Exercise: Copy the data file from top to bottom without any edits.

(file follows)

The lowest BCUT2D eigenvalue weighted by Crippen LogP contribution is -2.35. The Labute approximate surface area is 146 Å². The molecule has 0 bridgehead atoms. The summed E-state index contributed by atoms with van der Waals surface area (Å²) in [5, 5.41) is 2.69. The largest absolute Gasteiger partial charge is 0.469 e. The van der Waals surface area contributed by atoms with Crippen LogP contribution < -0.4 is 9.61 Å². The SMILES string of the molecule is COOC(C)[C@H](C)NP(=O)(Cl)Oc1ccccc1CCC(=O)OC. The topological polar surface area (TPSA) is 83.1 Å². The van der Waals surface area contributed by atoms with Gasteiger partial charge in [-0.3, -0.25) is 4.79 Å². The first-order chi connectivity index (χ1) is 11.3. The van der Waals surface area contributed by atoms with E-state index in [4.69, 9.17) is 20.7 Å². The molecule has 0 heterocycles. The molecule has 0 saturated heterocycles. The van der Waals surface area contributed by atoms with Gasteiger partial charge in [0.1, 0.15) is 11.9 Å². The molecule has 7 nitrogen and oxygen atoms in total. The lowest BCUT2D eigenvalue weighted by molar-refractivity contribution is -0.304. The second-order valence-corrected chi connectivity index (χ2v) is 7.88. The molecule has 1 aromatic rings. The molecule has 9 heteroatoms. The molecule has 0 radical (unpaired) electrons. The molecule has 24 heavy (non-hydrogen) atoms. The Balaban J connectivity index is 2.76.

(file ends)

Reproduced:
The lowest BCUT2D eigenvalue weighted by Crippen LogP contribution is -2.35. The Labute approximate surface area is 146 Å². The molecule has 0 bridgehead atoms. The summed E-state index contributed by atoms with van der Waals surface area (Å²) in [5, 5.41) is 2.69. The largest absolute Gasteiger partial charge is 0.469 e. The van der Waals surface area contributed by atoms with Crippen LogP contribution < -0.4 is 9.61 Å². The SMILES string of the molecule is COOC(C)[C@H](C)NP(=O)(Cl)Oc1ccccc1CCC(=O)OC. The topological polar surface area (TPSA) is 83.1 Å². The van der Waals surface area contributed by atoms with Gasteiger partial charge in [-0.3, -0.25) is 4.79 Å². The first-order chi connectivity index (χ1) is 11.3. The van der Waals surface area contributed by atoms with E-state index in [4.69, 9.17) is 20.7 Å². The molecule has 0 heterocycles. The molecule has 0 saturated heterocycles. The van der Waals surface area contributed by atoms with Gasteiger partial charge in [0.1, 0.15) is 11.9 Å². The molecule has 7 nitrogen and oxygen atoms in total. The lowest BCUT2D eigenvalue weighted by molar-refractivity contribution is -0.304. The second-order valence-corrected chi connectivity index (χ2v) is 7.88. The molecule has 1 aromatic rings. The molecule has 9 heteroatoms. The molecule has 0 radical (unpaired) electrons. The molecule has 24 heavy (non-hydrogen) atoms. The Balaban J connectivity index is 2.76.